https://www.telegraph.co.uk/news/2020/08/15/british-police-forces-not-welcoming-gender-critical-job-applications/

The revelation came after a serving police officer of 16 years anonymously emailed internal recruitment teams at 26 forces that were advertising for ­future constables.

Altissima
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Re: Transgender athletes (and related stuff)

Postby Altissima » 19 Aug 2020, 2:12pm

Seems reasonable to me. The Equality Act 2010 has after all been law for 10 years. Would it be reasonable to have police officers who recognise some laws or parts thereof but not others?

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simonineaston
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Re: Transgender athletes (and related stuff)

Postby simonineaston » 19 Aug 2020, 2:54pm

It's all very well wanting to change sex and to behave like a member of the other sex once the necessary arrangements have been made, however the very fact that a transition is required is a clear indication that the person involved is making challenging & artificial changes in order to be more like the other. If it were possible to be the other, the difficult, lengthy and unpleasant process of transition would not be required.
However the surgeon's knife and a cabinet of chemicals doesn't mean you become the other, it just means you become more like the other... On that basis, while I respect anyone's decision to follow that route, but it doesn't mean they can fairly compete in the other's sports.
ttfn, Simon in Easton
(currently enjoying a Moulton TSR & a nano Brompton...)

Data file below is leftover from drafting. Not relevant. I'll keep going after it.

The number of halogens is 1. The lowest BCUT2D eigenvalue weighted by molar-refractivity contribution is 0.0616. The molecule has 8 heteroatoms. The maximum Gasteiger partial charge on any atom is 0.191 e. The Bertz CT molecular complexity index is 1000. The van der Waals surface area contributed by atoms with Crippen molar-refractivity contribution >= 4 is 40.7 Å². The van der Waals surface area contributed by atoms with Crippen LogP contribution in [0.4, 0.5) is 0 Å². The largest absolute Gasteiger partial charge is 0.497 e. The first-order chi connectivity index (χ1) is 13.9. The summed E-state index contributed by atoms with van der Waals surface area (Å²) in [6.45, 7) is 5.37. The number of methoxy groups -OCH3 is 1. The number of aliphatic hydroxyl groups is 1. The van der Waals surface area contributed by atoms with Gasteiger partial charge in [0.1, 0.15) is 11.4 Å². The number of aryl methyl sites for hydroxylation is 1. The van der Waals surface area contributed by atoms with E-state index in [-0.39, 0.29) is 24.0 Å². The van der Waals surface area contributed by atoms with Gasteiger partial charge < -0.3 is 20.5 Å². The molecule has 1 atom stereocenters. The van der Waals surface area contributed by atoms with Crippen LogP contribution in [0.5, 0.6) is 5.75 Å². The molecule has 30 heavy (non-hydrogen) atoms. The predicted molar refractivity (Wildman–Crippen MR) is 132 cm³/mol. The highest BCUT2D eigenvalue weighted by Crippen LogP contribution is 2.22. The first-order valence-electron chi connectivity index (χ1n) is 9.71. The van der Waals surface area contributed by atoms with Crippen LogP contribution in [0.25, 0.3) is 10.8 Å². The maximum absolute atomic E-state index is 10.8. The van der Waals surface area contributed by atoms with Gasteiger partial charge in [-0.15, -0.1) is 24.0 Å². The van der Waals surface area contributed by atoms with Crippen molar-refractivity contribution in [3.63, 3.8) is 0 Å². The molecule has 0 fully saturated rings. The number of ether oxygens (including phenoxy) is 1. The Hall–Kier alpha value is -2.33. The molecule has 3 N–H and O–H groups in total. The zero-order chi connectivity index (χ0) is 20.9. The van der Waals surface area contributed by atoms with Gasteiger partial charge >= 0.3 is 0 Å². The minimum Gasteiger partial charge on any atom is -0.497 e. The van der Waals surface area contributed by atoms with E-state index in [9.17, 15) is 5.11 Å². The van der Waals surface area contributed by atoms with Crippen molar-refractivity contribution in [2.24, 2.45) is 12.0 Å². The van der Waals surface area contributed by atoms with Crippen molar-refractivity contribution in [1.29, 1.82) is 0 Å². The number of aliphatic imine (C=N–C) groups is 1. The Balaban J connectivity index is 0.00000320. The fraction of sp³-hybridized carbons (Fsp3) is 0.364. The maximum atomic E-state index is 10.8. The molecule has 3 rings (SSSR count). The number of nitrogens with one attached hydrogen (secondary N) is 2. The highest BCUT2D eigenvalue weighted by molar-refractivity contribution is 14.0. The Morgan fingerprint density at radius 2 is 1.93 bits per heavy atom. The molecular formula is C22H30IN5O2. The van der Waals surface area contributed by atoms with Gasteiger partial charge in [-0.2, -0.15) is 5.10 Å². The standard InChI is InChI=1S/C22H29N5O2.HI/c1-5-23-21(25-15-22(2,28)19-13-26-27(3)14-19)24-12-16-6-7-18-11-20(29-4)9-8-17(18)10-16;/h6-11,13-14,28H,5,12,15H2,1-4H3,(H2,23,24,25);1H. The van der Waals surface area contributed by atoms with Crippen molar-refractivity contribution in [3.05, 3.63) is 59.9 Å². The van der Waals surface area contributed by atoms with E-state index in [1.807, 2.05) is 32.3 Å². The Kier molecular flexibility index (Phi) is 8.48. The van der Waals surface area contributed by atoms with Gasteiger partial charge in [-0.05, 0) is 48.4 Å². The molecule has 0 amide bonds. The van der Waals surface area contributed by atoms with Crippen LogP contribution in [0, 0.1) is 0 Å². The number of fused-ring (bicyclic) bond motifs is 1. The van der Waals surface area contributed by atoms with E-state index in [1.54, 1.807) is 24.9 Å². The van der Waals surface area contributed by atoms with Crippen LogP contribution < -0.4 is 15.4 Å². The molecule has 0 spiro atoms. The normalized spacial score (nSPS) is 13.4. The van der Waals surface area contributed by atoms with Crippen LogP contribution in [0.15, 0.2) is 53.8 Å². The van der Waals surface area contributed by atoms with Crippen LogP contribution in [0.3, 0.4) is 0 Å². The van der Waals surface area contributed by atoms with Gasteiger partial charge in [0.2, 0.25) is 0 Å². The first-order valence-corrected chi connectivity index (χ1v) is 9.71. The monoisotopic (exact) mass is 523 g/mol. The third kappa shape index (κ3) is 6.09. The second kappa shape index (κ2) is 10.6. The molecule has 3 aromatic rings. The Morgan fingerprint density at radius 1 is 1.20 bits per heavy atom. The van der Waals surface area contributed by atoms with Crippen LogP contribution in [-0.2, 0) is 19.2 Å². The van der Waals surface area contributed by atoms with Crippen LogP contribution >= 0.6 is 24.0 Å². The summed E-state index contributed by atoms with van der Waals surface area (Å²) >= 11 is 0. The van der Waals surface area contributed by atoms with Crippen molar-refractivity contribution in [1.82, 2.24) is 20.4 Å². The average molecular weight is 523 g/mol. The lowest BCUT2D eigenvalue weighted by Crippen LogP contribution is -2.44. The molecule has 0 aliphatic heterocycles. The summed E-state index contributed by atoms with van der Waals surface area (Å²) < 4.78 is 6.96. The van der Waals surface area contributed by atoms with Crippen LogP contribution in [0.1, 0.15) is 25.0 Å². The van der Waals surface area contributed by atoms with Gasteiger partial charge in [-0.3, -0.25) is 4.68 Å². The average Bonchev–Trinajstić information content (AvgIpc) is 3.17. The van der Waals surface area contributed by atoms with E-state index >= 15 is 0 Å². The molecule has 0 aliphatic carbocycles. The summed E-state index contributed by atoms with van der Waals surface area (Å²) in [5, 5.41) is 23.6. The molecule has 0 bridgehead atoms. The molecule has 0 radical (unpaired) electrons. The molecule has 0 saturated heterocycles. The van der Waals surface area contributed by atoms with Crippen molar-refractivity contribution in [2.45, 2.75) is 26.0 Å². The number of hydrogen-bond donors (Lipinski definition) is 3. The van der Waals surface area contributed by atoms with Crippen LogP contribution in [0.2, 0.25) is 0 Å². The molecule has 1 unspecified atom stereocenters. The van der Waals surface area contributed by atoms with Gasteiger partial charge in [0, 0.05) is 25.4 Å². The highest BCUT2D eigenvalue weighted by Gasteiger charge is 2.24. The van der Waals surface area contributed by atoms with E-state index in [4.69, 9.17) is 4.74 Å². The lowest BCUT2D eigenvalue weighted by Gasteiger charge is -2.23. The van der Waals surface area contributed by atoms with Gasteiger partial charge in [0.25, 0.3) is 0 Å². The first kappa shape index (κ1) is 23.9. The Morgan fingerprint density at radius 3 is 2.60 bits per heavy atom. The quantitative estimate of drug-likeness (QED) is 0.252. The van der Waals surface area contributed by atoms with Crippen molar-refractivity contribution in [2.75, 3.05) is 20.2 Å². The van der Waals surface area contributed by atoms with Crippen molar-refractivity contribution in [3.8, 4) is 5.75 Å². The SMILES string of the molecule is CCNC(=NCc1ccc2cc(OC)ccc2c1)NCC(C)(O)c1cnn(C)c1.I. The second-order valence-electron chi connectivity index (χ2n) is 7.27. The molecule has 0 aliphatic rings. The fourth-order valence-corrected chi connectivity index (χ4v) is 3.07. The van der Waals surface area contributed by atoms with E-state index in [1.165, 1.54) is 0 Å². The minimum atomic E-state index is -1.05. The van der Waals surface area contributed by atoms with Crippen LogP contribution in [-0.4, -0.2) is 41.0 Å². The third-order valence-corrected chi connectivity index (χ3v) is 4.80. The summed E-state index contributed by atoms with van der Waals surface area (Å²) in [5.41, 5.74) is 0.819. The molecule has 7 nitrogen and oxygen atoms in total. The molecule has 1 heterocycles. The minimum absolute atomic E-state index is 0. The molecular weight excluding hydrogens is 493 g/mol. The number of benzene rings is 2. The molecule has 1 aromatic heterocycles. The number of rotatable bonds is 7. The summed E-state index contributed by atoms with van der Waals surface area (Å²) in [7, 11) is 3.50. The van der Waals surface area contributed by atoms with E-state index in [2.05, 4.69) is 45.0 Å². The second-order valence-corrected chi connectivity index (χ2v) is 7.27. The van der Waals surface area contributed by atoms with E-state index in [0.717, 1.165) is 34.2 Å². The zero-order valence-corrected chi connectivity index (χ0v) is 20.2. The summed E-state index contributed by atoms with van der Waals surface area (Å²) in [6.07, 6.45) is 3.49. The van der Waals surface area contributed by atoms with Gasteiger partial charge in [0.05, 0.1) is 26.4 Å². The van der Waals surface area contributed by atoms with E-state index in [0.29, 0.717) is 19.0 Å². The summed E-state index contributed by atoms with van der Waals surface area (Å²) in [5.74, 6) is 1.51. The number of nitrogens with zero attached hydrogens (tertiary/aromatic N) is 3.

mercalia
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Re: Transgender athletes (and related stuff)

Postby mercalia » 23 Aug 2020, 4:41pm

what do you think of this story from the USA

Drew Adams, a trans man, has spent the past three years fighting for transgender students to be allowed to use bathrooms at school that match their gender identity.

It came about after Drew, at the age of 14, was told by his school in Florida that he wasn't allowed to use the men's bathroom.

A federal court has now ruled in Drew's favour in the first US trial involving a transgender student's access to bathrooms. The ruling applies to Florida, Georgia and Alabama.


Though I sympathise with the person I think the law is an ass. The correct soln is a bathroom for trans people. If I were a girl and there was this trans-girl in the girls bathroom I would create a fuss: they can think of themselves how they want but I dont have to accept it and regard them as one of us girls ( my constitutional right? comment?)

It seems the school had gender neutral facilities. Maybe they need to be labeled only for trans people.


The judge found Drew was singled out for different treatment due to being trans - and said public schools may not "harm transgender students by establishing arbitrary, separate rules for their restroom use".

well yes and no - girls and boys are treated different from one another so why not trans-people from them also?( I mentioned an article some way back how in India they recognise a third gender legally) ( it hinges on whether a trans-x is an x) so a dubious judgement. I hope it goes all the way to the US Supreme court.

https://www.bbc.co.uk/news/newsbeat-53834065

This isnt the first case to go to court in the USA The person who plays the character "Dreamer" in the DC Comic universe Supergirl is a trans-woman and did the same to her school ( and won in the Maine Supreme Court - some one care to explain about this local supreme court and presumably the federal one?). I hope we dont go down this road